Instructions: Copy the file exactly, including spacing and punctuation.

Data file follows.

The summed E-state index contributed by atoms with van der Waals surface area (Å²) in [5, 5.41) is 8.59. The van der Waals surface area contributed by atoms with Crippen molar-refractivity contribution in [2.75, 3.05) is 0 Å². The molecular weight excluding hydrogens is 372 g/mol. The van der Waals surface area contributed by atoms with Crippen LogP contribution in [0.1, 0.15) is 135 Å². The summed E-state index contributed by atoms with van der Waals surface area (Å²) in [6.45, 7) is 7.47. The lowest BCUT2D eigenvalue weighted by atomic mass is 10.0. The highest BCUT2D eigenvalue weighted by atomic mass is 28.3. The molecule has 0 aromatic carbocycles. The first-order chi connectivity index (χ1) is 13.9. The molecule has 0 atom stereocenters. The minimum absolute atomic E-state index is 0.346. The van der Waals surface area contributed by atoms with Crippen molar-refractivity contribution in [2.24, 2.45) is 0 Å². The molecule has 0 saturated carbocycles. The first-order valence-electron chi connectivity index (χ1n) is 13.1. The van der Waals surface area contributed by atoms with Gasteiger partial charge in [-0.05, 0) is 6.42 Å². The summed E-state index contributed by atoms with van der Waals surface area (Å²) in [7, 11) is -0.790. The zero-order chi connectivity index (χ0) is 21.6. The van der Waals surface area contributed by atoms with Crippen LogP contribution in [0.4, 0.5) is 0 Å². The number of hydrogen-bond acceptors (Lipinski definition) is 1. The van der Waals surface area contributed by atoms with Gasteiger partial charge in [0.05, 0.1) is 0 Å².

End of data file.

The summed E-state index contributed by atoms with van der Waals surface area (Å²) in [5, 5.41) is 8.59. The van der Waals surface area contributed by atoms with Crippen molar-refractivity contribution in [2.75, 3.05) is 0 Å². The molecular weight excluding hydrogens is 372 g/mol. The van der Waals surface area contributed by atoms with Crippen LogP contribution in [0.1, 0.15) is 135 Å². The summed E-state index contributed by atoms with van der Waals surface area (Å²) in [6.45, 7) is 7.47. The lowest BCUT2D eigenvalue weighted by atomic mass is 10.0. The highest BCUT2D eigenvalue weighted by atomic mass is 28.3. The molecule has 0 aromatic carbocycles. The first-order chi connectivity index (χ1) is 13.9. The molecule has 0 atom stereocenters. The minimum absolute atomic E-state index is 0.346. The van der Waals surface area contributed by atoms with Crippen molar-refractivity contribution in [2.24, 2.45) is 0 Å². The molecule has 0 saturated carbocycles. The first-order valence-electron chi connectivity index (χ1n) is 13.1. The van der Waals surface area contributed by atoms with Gasteiger partial charge in [-0.05, 0) is 6.42 Å². The summed E-state index contributed by atoms with van der Waals surface area (Å²) in [7, 11) is -0.790. The zero-order chi connectivity index (χ0) is 21.6. The van der Waals surface area contributed by atoms with Crippen LogP contribution in [0.4, 0.5) is 0 Å². The number of hydrogen-bond acceptors (Lipinski definition) is 1. The van der Waals surface area contributed by atoms with Gasteiger partial charge in [0.05, 0.1) is 0 Å².